The excursion along the Ilm Valley Cycle Path (Ilmtal-Radweg) takes us to the garden of Kromsdorf Palace. At first, the Renaissance palace looks like many others. But his park is special. 64 stone busts adorn the garden wall. The exact assignment of the busts is controversial, which even increases the appeal of a walk. [German]
In Paderborn I visited a palace in the style of Weser Renaissance named Schloss Neuhaus. In 1994 a garden festival took place on the grounds of the palace (Schlosspark) so I had a nice walk along beautiful plantings which were still there. [German]
In the Bohemian town of Jindřichův Hradec, a castle of the same name is located. Its former German name was Neuhaus (New House). The literal translation of the Czech name means Henry Castle. Worth seeing is the roundel from the year 1596, which is counted among the major works of the Bohemian Renaissance. [German]
On the way from the Duchess Anna Amalia Library to the market, I pass a Renaissance portal with a strikingly large number of coats of arms. The windows have colourful lines like fresh make-up. The gate belongs to the Red Castle (Rote Schloss), which was built in the years 1574/76 as a widow’s residence for Duchess Dorothea Susanne. [German]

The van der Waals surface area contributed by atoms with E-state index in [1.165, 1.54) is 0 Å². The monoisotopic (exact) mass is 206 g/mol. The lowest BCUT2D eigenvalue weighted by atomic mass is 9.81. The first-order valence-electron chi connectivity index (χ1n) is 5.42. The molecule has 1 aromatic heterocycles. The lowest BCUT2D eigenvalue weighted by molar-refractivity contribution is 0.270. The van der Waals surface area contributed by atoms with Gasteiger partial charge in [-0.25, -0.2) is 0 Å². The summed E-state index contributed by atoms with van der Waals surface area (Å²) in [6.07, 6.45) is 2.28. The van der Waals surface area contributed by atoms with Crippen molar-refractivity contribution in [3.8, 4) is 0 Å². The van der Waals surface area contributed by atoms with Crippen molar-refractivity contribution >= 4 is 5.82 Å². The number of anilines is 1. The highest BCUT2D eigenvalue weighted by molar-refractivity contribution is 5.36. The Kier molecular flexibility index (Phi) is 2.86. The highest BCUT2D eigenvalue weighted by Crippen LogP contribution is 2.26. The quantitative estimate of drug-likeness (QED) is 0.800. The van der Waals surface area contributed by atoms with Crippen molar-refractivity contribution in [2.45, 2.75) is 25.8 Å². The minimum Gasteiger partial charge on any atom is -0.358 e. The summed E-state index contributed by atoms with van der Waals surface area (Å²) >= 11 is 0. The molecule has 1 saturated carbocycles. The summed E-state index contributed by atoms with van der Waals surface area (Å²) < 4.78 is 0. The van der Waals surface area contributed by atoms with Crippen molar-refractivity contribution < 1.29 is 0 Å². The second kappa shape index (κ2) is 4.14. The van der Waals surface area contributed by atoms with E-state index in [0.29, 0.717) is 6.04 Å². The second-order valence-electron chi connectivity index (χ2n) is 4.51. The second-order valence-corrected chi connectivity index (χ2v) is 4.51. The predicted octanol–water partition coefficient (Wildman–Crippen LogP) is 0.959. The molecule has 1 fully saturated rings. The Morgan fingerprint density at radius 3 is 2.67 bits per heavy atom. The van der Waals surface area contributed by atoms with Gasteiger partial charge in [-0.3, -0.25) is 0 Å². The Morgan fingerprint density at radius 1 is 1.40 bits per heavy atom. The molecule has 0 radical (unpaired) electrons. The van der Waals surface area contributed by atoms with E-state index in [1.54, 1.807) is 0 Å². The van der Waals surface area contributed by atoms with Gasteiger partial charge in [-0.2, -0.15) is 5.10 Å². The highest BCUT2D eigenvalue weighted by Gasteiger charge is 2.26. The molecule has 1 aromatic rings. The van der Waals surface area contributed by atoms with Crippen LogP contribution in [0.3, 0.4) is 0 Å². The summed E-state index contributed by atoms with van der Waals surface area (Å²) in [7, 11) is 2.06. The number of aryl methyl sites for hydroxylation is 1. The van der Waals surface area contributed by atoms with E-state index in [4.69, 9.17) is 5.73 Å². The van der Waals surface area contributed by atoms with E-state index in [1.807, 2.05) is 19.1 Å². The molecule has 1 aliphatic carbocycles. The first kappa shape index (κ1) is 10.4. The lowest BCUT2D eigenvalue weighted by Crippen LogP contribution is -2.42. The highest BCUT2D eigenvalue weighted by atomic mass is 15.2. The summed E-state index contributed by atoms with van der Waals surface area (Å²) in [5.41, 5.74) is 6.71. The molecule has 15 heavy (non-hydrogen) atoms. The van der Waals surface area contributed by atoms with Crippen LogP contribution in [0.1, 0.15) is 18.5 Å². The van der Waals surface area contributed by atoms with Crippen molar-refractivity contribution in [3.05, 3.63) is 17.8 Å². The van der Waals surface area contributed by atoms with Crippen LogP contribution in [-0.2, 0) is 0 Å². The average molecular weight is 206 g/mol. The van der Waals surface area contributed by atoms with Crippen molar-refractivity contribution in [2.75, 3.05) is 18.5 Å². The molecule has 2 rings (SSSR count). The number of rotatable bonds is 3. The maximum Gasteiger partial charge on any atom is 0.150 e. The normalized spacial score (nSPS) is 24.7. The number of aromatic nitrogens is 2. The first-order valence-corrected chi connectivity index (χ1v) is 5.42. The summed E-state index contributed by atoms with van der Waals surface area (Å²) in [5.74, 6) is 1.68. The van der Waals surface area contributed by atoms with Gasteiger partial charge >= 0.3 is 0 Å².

The Cranach House was built in the years 1547 to 1549 by the Renaissance master builder Nikolaus Gromann for the ducal chancellor Christian Brück. Its present name reminds us of the presence of the painter Lucas Cranach, the Elder. He spent his last months here. [German]
The Residenzschloss Dessau, a palace in the style of the Early Renaissance, lost many of its parts during World War II. The remaining wing, the Johannbau, houses the Museum für Stadtgeschichte (Dessau City Museum). [German]
This Renaissance portal dating back to 1568 can be found at the address Jacobiturmstraße 32 in the city of Stralsund. The three terracotta panels are considered to be created in the workshop of the sculptor Statius von Düren.
Windowfront of the Vogelsang mill (Vogelsangmühle), a Renaissance building in Poysdorf. The building makes a sunken impression but actually it was the nearby street which has been raised in course of time.
The municipal museum (Stadtmuseum) of Erfurt is placed inside a 17th century Renaissance building. The present-day function of the building is indicated by eleven red cubes showing the letters S T A D T M U S E U M. At the portal of the edifice there is a nice house sign featuring a stockfish.